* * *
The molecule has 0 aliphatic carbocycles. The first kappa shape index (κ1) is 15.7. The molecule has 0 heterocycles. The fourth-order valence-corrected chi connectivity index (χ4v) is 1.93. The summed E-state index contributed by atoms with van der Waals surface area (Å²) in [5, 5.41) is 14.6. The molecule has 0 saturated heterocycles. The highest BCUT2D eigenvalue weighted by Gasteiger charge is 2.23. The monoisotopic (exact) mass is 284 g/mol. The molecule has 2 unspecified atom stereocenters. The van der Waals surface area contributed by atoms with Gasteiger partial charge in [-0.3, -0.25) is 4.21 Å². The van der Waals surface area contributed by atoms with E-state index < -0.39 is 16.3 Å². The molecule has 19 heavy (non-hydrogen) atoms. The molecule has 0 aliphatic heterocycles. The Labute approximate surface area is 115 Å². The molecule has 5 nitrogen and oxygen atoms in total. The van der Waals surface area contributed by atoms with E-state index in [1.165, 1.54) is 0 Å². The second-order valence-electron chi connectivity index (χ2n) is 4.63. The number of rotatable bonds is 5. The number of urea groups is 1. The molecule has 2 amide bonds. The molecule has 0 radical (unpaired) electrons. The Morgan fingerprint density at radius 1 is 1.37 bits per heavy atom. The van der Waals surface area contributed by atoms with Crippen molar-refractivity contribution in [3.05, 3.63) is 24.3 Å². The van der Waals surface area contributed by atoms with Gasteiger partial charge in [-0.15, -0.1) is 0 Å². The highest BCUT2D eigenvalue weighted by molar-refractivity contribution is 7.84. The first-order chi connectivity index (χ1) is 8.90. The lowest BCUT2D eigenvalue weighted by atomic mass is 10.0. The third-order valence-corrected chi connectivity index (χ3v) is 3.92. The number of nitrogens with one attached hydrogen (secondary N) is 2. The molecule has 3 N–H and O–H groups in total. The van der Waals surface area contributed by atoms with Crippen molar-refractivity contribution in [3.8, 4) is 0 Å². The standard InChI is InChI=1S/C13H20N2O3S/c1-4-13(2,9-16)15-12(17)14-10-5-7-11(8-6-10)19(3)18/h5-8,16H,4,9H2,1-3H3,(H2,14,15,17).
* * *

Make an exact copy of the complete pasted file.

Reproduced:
The molecule has 0 aliphatic carbocycles. The first kappa shape index (κ1) is 15.7. The molecule has 0 heterocycles. The fourth-order valence-corrected chi connectivity index (χ4v) is 1.93. The summed E-state index contributed by atoms with van der Waals surface area (Å²) in [5, 5.41) is 14.6. The molecule has 0 saturated heterocycles. The highest BCUT2D eigenvalue weighted by Gasteiger charge is 2.23. The monoisotopic (exact) mass is 284 g/mol. The molecule has 2 unspecified atom stereocenters. The van der Waals surface area contributed by atoms with Gasteiger partial charge in [-0.3, -0.25) is 4.21 Å². The van der Waals surface area contributed by atoms with E-state index < -0.39 is 16.3 Å². The molecule has 19 heavy (non-hydrogen) atoms. The molecule has 0 aliphatic heterocycles. The Labute approximate surface area is 115 Å². The molecule has 5 nitrogen and oxygen atoms in total. The van der Waals surface area contributed by atoms with E-state index in [1.165, 1.54) is 0 Å². The second-order valence-electron chi connectivity index (χ2n) is 4.63. The number of rotatable bonds is 5. The number of urea groups is 1. The molecule has 2 amide bonds. The molecule has 0 radical (unpaired) electrons. The Morgan fingerprint density at radius 1 is 1.37 bits per heavy atom. The van der Waals surface area contributed by atoms with Crippen molar-refractivity contribution in [3.05, 3.63) is 24.3 Å². The van der Waals surface area contributed by atoms with Gasteiger partial charge in [-0.15, -0.1) is 0 Å². The highest BCUT2D eigenvalue weighted by molar-refractivity contribution is 7.84. The first-order chi connectivity index (χ1) is 8.90. The lowest BCUT2D eigenvalue weighted by atomic mass is 10.0. The third-order valence-corrected chi connectivity index (χ3v) is 3.92. The number of nitrogens with one attached hydrogen (secondary N) is 2. The molecule has 3 N–H and O–H groups in total. The van der Waals surface area contributed by atoms with Crippen molar-refractivity contribution in [3.8, 4) is 0 Å². The standard InChI is InChI=1S/C13H20N2O3S/c1-4-13(2,9-16)15-12(17)14-10-5-7-11(8-6-10)19(3)18/h5-8,16H,4,9H2,1-3H3,(H2,14,15,17).